When Appellant's efforts to pay for her family's purchases were frustrated she became loud and verbally abusive to the cashier. The manager testified that she called over Officer Dytzel simply to keep Appellant quiet and that she did not direct him to exercise his official police power. Neither the manager nor the cashier directed Officer Dytzel to do anything specific in regard to Appellant. Despite Officer Dytzel's repeated attempts to calm Appellant down, she grew even louder. She got louder and louder until at last she was loud enough that she commanded the attention of everyone in the front of the store. She got so loud, in fact, that the cashier testified that Appellant made her shake. Appellant stalked up and down the cash register aisle swearing and “saying she was going to get the f_ out of this place,” even after Officer Dytzel repeatedly asked her to calm down.
Accordingly, there was evidence that Appellant was “disturb[ing] the peace of others by violent, profane, indecent or boisterous conduct or language.” See W.Va.Code § 61-6-1b. While both the manager on duty that night and Appellant testified that no Wal-Mart employee (other than Officer Dytzel) asked her to leave the store, Officer Dytzel, of his own initiative, told her she would have to leave or he would arrest her. When she refused to leave the record reflects that Officer Dytzel, of his own volition and duty as a police officer, made the independent decision to arrest Appellant, as was his duty pursuant to West Virginia Code § 8-14-3 (1998).9
Thus, Officer Dytzel's actions were not comparable to those this Court found objectionable in Orth. His conduct did not spring from the private motivations of his employer to withhold or activate a public officer's duty at will. They sprang from his determination of what he perceived to be the appropriate response to a public disturbance being committed in his presence. Moreover, Officer Dytzel's actions cannot be interpreted as a violation of the Act because Wal-Mart was not remunerating him “for ․ [his] official action as a public servant.” W.Va.Code § 61-5A-3(1). Rather, Wal-Mart paid him for the services he performed as a security guard. As Officer Dytzel testified, his job responsibilities as a security guard consisted mainly of monitoring the cash registers. Officer Dytzel's duty to the public as a police officer did not terminate while he was also performing the non-official tasks for which Wal-Mart paid him. While he was acting as a security guard, Officer Dytzel had an independent legal duty to “aid in the enforcement of the criminal laws of the state.” W.Va.Code § 8-14-3.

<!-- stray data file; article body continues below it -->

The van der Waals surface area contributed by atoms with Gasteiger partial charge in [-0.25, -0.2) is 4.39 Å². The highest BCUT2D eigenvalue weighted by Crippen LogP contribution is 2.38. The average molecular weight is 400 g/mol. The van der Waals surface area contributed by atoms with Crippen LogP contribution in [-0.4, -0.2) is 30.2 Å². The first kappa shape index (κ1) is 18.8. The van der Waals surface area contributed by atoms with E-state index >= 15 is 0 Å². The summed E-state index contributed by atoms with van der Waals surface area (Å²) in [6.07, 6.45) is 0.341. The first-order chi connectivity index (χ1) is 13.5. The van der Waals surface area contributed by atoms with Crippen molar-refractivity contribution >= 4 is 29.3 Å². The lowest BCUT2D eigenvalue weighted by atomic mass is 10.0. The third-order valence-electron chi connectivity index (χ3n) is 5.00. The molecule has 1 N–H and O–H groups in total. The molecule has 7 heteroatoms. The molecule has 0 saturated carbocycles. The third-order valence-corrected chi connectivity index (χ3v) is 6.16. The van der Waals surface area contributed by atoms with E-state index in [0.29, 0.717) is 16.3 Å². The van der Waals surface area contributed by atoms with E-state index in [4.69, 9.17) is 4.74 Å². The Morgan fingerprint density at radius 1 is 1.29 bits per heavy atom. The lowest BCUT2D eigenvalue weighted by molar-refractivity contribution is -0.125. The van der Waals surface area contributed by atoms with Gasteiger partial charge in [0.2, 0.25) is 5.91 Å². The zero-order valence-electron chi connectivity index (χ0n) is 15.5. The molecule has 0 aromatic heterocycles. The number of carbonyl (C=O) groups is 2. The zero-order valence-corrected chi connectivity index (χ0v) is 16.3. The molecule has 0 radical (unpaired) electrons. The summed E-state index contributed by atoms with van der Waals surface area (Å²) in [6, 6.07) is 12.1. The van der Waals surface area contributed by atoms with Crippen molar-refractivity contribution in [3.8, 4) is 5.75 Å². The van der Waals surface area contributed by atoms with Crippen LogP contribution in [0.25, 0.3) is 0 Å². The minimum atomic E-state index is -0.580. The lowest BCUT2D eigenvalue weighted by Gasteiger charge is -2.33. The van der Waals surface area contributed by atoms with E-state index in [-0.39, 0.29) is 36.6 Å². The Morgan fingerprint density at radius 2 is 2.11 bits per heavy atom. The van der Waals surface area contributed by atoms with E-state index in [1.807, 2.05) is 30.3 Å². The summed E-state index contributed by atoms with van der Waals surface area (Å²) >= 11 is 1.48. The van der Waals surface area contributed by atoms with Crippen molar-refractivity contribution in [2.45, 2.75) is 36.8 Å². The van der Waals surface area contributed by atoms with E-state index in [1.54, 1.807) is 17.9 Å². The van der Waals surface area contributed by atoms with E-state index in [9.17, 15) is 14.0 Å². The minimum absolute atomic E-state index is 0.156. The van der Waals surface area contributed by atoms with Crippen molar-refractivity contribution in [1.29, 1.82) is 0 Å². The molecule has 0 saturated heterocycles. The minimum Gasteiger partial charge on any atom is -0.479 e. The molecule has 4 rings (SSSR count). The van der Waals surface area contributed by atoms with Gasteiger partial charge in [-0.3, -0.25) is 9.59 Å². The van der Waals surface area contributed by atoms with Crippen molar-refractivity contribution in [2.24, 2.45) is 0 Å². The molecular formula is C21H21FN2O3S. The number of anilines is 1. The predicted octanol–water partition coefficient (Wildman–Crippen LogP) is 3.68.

The second part of syllabus point three of Orth states: “[f]or his services in such connection he may have recompense only as fixed by law. A promise of a third person, whether individual or corporate, to remunerate him for such services is against public policy.” 178 W.Va. at 304, 359 S.E.2d at 137. This statement implies that an off-duty police officer can never be employed by a private employer and also carry out his public duty pursuant to West Virginia Code § 8-14-3. We do not believe that Orth truly stands for that proposition. In fact, nothing in the statutes governing municipal police officers specifically states that a municipal police officer cannot be employed by a private entity during his off-duty hours.10 The only limitation on such employment is found in West Virginia Code § 8-14-3, which provides, in part, that a municipal police officer shall not “engage in off-duty police work for any party engaged in or involved in such labor dispute or trouble between employer and employee.” We wish to put to rest any confusion regarding this issue. Accordingly, we determine that this Court, in Orth, was simply attempting to emphasize that it was improper for a police officer to withhold or activate his official, public duty at the request of a private employer.
In fact, the first part of syllabus point three of Orth, which states that “[i]t is general law that where a public peace officer, within his territorial jurisdiction, undertakes to discharge a duty which comes within the purview of his office, he is presumed to act in his official capacity[,]” supports the contention that a police officer, while off-duty, may still act in his lawful, official capacity. 178 W.Va. at 304, 359 S.E.2d at 137; see also Ferrell v. State Comp. Comm'r, 114 W.Va. 555, 556, 172 S.E. 609, 610 (1934) (denying workman's compensation benefits to elected constable injured on side-job as peace officer for coal company because injury was incurred while acting in his official capacity); Somerset Bank v. Edmund, 76 Ohio St. 396, 81 N.E. 641, 643 (1907) (barring public officer from collecting money as reward for making arrest while off-duty stating “[a] constable [who] arrests a felon person ․ will be held to have acted in his official capacity.”).